|Title||Atmospheric river reconnaissance observation impact in the Navy global forecast system|
|Publication Type||Journal Article|
|Year of Publication||2020|
|Authors||Stone R.E, Reynolds C.A, Doyle J.D, Langland R.H, Baker N.L, Lavers D.A, Ralph FM|
|Type of Article||Article|
|Keywords||adjoint sensitivity; assimilation; data; dropsondes; ensemble transform; Field experiments; forecasting; formulation; Meteorology & Atmospheric Sciences; navdas-ar; Numerical weather prediction; precipitation; tests|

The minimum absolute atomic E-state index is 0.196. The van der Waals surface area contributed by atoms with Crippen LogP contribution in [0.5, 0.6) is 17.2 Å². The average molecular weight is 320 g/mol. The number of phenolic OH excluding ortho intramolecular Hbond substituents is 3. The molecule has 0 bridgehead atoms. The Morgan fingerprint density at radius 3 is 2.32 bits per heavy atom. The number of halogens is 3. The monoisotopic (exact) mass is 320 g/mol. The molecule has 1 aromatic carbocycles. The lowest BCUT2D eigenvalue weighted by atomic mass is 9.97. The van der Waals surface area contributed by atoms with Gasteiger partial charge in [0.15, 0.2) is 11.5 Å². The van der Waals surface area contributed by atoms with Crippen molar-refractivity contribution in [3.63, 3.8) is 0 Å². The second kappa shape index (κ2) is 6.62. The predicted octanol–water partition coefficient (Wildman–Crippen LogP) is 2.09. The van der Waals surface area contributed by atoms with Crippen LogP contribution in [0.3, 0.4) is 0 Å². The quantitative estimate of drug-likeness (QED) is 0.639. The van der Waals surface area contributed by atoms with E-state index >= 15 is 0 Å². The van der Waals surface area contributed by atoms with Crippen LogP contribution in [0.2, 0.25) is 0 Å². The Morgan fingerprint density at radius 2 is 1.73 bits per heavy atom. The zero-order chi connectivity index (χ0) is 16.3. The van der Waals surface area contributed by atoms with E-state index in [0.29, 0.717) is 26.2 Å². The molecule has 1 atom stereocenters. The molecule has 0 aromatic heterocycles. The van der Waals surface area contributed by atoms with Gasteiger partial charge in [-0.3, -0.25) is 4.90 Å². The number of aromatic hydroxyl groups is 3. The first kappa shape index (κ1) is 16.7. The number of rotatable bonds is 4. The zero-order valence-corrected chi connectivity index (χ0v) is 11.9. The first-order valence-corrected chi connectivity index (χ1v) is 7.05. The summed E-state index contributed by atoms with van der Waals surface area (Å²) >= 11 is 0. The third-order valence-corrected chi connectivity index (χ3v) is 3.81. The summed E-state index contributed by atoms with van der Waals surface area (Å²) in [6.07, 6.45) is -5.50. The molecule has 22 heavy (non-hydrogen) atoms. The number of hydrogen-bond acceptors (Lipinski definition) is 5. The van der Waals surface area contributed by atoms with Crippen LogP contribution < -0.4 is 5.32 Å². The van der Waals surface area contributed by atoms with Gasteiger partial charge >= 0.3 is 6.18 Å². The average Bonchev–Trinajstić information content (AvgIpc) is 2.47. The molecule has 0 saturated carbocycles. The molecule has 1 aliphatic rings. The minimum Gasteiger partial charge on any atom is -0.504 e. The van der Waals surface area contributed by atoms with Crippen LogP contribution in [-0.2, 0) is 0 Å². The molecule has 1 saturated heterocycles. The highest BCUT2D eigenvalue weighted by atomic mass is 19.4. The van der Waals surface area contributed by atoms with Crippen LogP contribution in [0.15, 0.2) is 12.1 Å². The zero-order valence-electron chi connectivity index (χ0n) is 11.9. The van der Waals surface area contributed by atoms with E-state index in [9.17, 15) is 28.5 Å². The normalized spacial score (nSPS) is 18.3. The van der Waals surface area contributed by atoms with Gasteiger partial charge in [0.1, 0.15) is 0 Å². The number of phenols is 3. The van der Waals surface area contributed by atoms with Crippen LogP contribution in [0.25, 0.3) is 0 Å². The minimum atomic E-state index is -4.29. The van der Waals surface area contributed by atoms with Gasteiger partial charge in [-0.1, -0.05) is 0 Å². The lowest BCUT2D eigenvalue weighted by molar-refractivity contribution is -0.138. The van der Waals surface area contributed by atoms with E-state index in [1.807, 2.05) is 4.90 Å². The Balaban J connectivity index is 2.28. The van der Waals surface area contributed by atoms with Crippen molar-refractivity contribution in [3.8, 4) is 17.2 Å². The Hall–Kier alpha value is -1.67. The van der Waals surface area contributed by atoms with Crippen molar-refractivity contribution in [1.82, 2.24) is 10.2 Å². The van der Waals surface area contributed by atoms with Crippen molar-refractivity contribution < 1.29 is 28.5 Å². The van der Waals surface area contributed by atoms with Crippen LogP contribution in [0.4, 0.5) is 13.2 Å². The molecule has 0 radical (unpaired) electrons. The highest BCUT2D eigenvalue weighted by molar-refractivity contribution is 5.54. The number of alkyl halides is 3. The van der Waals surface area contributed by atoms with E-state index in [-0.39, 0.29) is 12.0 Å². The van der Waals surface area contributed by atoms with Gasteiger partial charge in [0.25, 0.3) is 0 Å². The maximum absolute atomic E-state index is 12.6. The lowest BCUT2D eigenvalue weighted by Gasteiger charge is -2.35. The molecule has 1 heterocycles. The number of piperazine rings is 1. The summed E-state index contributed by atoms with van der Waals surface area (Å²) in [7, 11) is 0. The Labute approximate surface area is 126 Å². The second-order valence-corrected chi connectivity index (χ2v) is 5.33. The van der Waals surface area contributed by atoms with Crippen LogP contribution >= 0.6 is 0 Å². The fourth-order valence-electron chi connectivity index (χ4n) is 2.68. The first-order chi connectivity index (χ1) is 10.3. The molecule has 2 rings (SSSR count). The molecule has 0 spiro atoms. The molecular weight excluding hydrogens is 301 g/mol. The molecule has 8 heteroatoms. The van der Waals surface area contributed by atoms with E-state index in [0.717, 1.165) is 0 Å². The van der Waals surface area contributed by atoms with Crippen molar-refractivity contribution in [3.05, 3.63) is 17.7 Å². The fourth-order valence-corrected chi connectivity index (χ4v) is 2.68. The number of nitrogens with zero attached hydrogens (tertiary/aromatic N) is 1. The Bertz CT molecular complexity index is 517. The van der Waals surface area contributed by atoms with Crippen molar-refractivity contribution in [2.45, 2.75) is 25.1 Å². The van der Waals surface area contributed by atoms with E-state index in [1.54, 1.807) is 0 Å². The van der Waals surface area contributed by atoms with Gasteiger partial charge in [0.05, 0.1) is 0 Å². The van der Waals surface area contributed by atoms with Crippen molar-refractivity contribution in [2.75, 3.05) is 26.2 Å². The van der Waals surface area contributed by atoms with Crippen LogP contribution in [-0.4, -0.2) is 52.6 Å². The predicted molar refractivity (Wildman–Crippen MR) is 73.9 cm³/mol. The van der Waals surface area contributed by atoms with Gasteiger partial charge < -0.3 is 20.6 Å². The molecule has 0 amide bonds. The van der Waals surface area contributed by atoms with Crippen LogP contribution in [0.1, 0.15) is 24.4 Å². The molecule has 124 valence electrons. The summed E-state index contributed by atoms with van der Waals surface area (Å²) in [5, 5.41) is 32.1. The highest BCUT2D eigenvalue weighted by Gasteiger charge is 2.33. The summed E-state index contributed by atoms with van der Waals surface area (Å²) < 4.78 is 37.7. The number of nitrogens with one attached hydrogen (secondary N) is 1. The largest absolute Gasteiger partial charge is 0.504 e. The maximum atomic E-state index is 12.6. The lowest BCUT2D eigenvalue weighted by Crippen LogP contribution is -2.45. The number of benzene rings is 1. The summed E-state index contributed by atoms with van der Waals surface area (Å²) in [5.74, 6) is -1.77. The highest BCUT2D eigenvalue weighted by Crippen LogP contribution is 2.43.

Atmospheric rivers, often associated with impactful weather along the west coast of North America, can be a challenge to forecast even on short time scales. This is attributed, at least in part, to the scarcity of eastern Pacific in situ observations. We examine the impact of assimilating dropsonde observations collected during the Atmospheric River (AR) Reconnaissance 2018 field program on the Navy Global Environmental Model (NAVGEM) analyses and forecasts. We compare NAVGEM's representation of the ARs to the observations, and examine whether the observation-background difference statistics are similar to the observation error variance specified in the data assimilation system. Forecast sensitivity observation impact is determined for each dropsonde variable, and compared to the impacts of the North American radiosonde network. We find that the reconnaissance soundings have significant beneficial impact, with per observation impact more than double that of the North American radiosonde network. Temperature and wind observations have larger total and per observation impact than moisture observations. In our experiment, the 24-h global forecast error reduction from the reconnaissance soundings can be comparable to the reduction from the North American radiosonde network for the field program dates that include at least two flights.